EU Targets ‘Cacophony’ of Travel Rules to Avoid Border Curbs

European Union regulators pushed to reduce the risk of internal travel disruptions resulting from coronavirus-induced border closures.

In a sign of concern that a resurgence of the pandemic could trigger renewed barriers to cross-border movement within the 27-nation bloc, the European Commission outlined ways for EU governments to cooperate more closely over travel restrictions.

“Our right to move freely in the EU has been heavily impacted by the pandemic,” EU Justice Commissioner Didier Reynders said on Friday in Brussels. “For the many citizens who rely on frictionless travel every day, the cacophony of national rules in the EU is overwhelming. We want to simplify things.”

The pandemic has forced EU regulators into a political balancing act between respecting member countries’ responsibility for health policy and protecting the bloc’s principle of free movement of people.

Airlines have been vocal critics of the patchwork of national approaches in the EU to curbing the Covid-19 pandemic. Deutsche Lufthansa AG would like more regulatory consistency and predictability, spokesman Helmut Tolksdorf said on Friday.

The initiative by the commission, the EU’s executive arm, needs the approval of member-country governments. It would amount to a non-binding recommendation covering their actions in the field of health and travel.

The commission said it hoped for approval by EU governments “in the coming weeks.” Health Minister Jens Spahn of Germany, which as holder of the bloc’s rotating presidency will be in charge of brokering a deal, gave no timeline, but said it was important that there was general consensus in the group.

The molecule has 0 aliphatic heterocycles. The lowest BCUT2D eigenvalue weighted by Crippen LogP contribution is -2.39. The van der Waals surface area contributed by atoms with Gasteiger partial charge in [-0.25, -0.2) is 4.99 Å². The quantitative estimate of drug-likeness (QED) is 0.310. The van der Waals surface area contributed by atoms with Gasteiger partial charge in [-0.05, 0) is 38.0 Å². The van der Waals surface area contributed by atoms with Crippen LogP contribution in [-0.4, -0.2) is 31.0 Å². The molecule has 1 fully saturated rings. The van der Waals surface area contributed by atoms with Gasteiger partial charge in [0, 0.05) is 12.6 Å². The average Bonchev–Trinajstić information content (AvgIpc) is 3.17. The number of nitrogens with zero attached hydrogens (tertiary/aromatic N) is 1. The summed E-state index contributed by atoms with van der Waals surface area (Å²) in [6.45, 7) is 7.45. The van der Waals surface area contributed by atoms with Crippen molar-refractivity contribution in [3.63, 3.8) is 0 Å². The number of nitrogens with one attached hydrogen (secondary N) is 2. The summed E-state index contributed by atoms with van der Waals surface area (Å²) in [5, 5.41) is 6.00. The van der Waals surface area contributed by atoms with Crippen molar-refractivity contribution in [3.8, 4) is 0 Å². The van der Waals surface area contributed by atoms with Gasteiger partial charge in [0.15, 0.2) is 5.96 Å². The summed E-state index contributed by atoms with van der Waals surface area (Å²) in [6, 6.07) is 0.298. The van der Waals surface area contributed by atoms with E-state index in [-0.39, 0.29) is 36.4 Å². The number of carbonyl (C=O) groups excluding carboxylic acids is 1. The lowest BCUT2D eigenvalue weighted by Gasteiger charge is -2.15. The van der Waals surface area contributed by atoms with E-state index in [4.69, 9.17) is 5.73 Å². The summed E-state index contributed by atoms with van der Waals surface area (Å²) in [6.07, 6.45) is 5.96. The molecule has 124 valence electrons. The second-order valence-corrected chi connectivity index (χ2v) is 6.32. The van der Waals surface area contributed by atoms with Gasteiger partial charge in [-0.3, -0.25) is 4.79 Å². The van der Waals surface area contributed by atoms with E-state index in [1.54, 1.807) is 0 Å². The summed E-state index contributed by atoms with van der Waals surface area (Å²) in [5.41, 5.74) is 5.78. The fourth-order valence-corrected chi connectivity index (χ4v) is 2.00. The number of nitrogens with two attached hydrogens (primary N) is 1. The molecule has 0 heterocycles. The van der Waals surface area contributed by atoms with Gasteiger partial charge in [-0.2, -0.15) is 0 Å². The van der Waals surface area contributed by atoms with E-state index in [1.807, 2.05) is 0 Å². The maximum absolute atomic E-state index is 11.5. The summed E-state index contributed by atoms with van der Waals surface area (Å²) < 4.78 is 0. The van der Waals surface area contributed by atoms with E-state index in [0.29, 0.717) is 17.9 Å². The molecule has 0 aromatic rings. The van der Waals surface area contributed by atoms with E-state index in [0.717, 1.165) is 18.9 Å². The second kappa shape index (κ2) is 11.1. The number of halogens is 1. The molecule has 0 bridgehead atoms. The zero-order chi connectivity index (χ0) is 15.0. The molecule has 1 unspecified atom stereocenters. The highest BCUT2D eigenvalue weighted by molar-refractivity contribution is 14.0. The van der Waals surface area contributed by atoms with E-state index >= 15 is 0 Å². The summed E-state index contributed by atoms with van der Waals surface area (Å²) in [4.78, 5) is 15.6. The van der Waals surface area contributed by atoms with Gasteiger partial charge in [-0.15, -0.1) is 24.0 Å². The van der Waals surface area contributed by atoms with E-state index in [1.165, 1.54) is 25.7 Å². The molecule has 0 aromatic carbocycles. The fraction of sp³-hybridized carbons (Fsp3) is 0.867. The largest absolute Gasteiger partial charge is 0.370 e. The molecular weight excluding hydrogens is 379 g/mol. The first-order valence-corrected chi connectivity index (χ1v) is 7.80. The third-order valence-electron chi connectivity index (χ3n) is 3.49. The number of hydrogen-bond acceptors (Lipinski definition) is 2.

“The virus knows no border and therefore, in combating it, we should have no borders either,” Spahn said in a news conference.

Specifically, the commission recommended:

  • common criteria and thresholds for member countries when deciding whether to impose travel restrictions
  • a map of common criteria using an agreed color code
  • a joint framework for measures applied to travelers from high-risk areas
  • “clear and timely” information to the public about any restrictions

The commission proposed that each EU government weighing restrictions take into account the total number of newly notified Covid-19 cases per 100,000 people in a given area over a 14-day period; the percentage of positive results from all Covid-19 tests carried out in a given area during a seven-day period; and the number of tests carried out per 100,000 people in a given area during a seven-day period.

On the color code, the commission recommended four categories: green, orange, red and gray.

The commission said that people traveling from an area classified as “red” or “gray” should either face a quarantine period or take a Covid-19 test after arrival, with testing being the preferred option.

©2020 Bloomberg L.P.

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